On Jan. 22, Judge Samuel Kline sentenced Ashley Menser, a 36-year-old woman convicted of stealing about $110 in goods from a grocery store, to the maximum penalty allowed by Pennsylvania law: up to seven years in state prison.
Menser’s sentence is a glaring outlier. According to charging dockets reviewed by The Appeal, she was the only person charged in 2018 in Lebanon County to receive the statutory maximum sentence for felony retail theft. She will be eligible for parole after 10 months in prison.
The judge chose a state prison sentence in part because the state system is “far more capable of addressing serious health concerns for inmates,” District Attorney Pier Hess Graf said in a statement to the press. Menser, whose case has received national attention, has advanced-stage ovarian and cervical cancer.
Kline’s office told PA Post, which broke the story about Menser’s case, that he would not comment on the sentencing decision. He did not respond to The Appeal.
“We have 1,000 different ways to actually manage this in a far more humane process,” John Pfaff, a Fordham University law professor, told The Appeal. “This didn’t just happen.”
Menser was arraigned on a felony retail theft charge in December 2018. She was previously convicted of several retail thefts, drug charges and a DUI, though she has not committed any thefts since 2018.
She was released on unsecured bail, meaning that if she missed a court appearance, she would have to pay the county $1,000. And in September 2019, she entered an open guilty plea, which meant the prosecutor did not offer her a deal and her sentence was left entirely up to the judge.
Kline adhered to state sentencing guidelines—six to 16 months—in recommending Menser’s minimum sentence. State law requires that the maximum sentence be at least double the minimum, but Kline deviated substantially from the norm, records show, in giving her the maximum seven years. Generally, people sentenced in Pennsylvania to a maximum term of two years or more go to prison, whereas people sentenced to a maximum term of incarceration of less than two years remain in county jail.
The Appeal reviewed nearly 2,000 criminal charging dockets filed in Lebanon County in 2018 and identified 45 cases where the person was charged with felony retail theft.
Menser was one of only seven people sentenced to state prison as a result of a felony retail theft conviction, according to the review. In four of those cases, the person sentenced was already on state parole for a previous conviction and one person sentenced in two retail theft cases was simultaneously sentenced to state prison in a child sexual assault case.
Menser was the only person sentenced to state prison who would not otherwise have been incarcerated in a state facility and who qualified for a county jail sentence.
In several of the felony retail theft cases, judges crafted sentences explicitly to keep individuals in county jail. A man who had a prior criminal history similar to Menser’s was sentenced to two years minus one day in county jail for stealing $340 worth of goods from Weis grocery store, the same store that Menser was accused of stealing $110 in goods from.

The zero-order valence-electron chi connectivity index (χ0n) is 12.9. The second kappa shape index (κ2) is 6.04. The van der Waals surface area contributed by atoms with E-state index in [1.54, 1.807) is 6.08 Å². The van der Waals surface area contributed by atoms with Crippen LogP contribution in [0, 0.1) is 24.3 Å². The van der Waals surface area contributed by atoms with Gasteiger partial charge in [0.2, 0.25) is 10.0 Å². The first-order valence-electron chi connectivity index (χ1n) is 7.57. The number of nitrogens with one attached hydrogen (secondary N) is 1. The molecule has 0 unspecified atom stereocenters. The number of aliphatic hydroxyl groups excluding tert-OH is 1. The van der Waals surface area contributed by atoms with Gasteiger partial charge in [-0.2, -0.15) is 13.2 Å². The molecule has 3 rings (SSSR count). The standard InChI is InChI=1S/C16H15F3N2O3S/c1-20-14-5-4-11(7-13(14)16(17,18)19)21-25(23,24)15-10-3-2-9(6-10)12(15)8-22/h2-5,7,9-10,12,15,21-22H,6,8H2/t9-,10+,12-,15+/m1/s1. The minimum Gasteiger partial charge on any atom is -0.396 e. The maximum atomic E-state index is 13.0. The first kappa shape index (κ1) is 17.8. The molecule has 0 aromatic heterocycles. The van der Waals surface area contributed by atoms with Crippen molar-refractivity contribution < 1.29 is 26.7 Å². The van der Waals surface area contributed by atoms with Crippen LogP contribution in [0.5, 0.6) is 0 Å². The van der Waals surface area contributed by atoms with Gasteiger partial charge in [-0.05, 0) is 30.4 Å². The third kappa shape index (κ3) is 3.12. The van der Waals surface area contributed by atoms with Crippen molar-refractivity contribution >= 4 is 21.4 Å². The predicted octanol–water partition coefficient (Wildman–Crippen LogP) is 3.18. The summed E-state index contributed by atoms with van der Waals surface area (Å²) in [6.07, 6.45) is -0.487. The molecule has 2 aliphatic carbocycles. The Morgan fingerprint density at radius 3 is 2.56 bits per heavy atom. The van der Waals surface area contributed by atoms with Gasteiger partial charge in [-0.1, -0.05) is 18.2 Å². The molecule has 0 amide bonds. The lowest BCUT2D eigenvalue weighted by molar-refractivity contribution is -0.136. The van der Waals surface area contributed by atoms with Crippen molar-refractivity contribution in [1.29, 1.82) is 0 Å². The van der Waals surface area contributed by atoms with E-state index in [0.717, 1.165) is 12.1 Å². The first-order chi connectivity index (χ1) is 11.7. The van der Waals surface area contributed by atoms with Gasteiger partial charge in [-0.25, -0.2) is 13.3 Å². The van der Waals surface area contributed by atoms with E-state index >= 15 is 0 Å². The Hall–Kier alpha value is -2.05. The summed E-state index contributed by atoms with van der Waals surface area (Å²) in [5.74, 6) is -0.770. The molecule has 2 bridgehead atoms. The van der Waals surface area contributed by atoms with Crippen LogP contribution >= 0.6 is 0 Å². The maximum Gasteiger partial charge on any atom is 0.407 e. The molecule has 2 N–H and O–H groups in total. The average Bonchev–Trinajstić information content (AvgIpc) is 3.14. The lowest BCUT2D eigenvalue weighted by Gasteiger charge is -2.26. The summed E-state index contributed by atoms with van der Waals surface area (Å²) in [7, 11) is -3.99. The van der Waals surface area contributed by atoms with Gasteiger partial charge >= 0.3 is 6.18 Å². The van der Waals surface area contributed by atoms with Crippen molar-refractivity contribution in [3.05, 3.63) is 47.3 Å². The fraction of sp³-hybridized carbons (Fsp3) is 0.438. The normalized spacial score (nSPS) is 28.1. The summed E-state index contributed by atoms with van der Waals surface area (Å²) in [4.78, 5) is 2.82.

Had Kline sentenced Menser to county jail, Lebanon County would have been responsible for her healthcare and would have had to pay for the medical costs associated with her treatment. By sentencing Menser to state prison, Kline shifted the responsibility for her care and the related costs to the state.
“One problematic aspect of our criminal justice design is that county-elected and county-funded prosecutors are able to send people to state-funded prisons and ignore the costs they impose when they do that,” Pfaff said. “Whatever sort of financial concerns that are present, they all could have been avoided by giving her some sort of continuance to take care of this before serving her time in county [jail],” he added.
The state Department of Correction, while potentially more equipped to deal with medical concerns than the county, has also faced lawsuits and criticism over its medical care. Last year, women who were formerly held in state prison spoke to the Herald Standard newspaper in Fayette County, Pennsylvania. They said healthcare workers at State Correctional Institution Muncy were dismissive of medical concerns from at least two women who ultimately died from lung cancer in the prison.
The same day that Kline sentenced Menser, she was supposed to schedule a hysterectomy that she needs as part of her treatment, according to the PA Post.
If Kline had sentenced Menser to less than two years of incarceration, she would have remained in county jail, and Kline could have offered her an immediate re-entry plan so she could continue her treatment with her doctors.
“I sat there and sat there and was like, ‘No, this can’t happen,’” Steve Via, Menser’s father, told PA Post. “She must have this operation or she’s going to die.”
Lieutenant Governor John Fetterman has offered to pay Menser’s restitution to Weis, the grocery store, so that she can see her oncologist.